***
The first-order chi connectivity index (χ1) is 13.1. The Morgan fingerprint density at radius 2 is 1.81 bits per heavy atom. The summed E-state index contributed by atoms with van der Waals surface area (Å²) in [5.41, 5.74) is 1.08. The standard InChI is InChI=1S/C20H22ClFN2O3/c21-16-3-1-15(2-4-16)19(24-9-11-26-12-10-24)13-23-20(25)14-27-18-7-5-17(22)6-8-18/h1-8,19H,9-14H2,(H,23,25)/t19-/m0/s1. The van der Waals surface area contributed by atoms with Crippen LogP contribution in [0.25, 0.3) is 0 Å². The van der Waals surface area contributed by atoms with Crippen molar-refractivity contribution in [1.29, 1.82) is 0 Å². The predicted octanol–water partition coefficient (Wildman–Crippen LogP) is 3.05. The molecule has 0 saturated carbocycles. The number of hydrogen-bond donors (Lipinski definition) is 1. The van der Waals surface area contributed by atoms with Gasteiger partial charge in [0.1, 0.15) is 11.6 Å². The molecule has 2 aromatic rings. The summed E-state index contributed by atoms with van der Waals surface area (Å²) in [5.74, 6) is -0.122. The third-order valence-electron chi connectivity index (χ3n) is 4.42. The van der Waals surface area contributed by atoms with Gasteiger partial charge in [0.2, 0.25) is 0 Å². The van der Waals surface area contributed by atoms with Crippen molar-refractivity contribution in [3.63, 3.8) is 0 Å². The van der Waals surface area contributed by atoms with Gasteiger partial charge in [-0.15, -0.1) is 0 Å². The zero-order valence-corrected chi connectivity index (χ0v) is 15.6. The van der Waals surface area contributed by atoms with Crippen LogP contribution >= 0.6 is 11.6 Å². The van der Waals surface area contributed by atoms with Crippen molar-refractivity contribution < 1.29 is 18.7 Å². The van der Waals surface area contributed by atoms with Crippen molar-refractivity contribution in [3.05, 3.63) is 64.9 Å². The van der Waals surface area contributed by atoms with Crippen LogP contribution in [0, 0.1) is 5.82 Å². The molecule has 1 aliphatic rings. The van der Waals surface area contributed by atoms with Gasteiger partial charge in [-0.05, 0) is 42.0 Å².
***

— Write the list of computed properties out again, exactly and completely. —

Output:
The first-order chi connectivity index (χ1) is 13.1. The Morgan fingerprint density at radius 2 is 1.81 bits per heavy atom. The summed E-state index contributed by atoms with van der Waals surface area (Å²) in [5.41, 5.74) is 1.08. The standard InChI is InChI=1S/C20H22ClFN2O3/c21-16-3-1-15(2-4-16)19(24-9-11-26-12-10-24)13-23-20(25)14-27-18-7-5-17(22)6-8-18/h1-8,19H,9-14H2,(H,23,25)/t19-/m0/s1. The van der Waals surface area contributed by atoms with Crippen LogP contribution in [0.25, 0.3) is 0 Å². The van der Waals surface area contributed by atoms with Crippen molar-refractivity contribution in [1.29, 1.82) is 0 Å². The predicted octanol–water partition coefficient (Wildman–Crippen LogP) is 3.05. The molecule has 0 saturated carbocycles. The number of hydrogen-bond donors (Lipinski definition) is 1. The van der Waals surface area contributed by atoms with Gasteiger partial charge in [0.1, 0.15) is 11.6 Å². The molecule has 2 aromatic rings. The summed E-state index contributed by atoms with van der Waals surface area (Å²) in [5.74, 6) is -0.122. The third-order valence-electron chi connectivity index (χ3n) is 4.42. The van der Waals surface area contributed by atoms with Gasteiger partial charge in [0.2, 0.25) is 0 Å². The van der Waals surface area contributed by atoms with Crippen molar-refractivity contribution in [3.63, 3.8) is 0 Å². The van der Waals surface area contributed by atoms with Gasteiger partial charge in [-0.15, -0.1) is 0 Å². The zero-order valence-corrected chi connectivity index (χ0v) is 15.6. The van der Waals surface area contributed by atoms with Crippen LogP contribution >= 0.6 is 11.6 Å². The van der Waals surface area contributed by atoms with Crippen molar-refractivity contribution < 1.29 is 18.7 Å². The van der Waals surface area contributed by atoms with Crippen molar-refractivity contribution in [3.05, 3.63) is 64.9 Å². The van der Waals surface area contributed by atoms with Crippen LogP contribution in [0, 0.1) is 5.82 Å². The molecule has 1 aliphatic rings. The van der Waals surface area contributed by atoms with Gasteiger partial charge in [-0.05, 0) is 42.0 Å².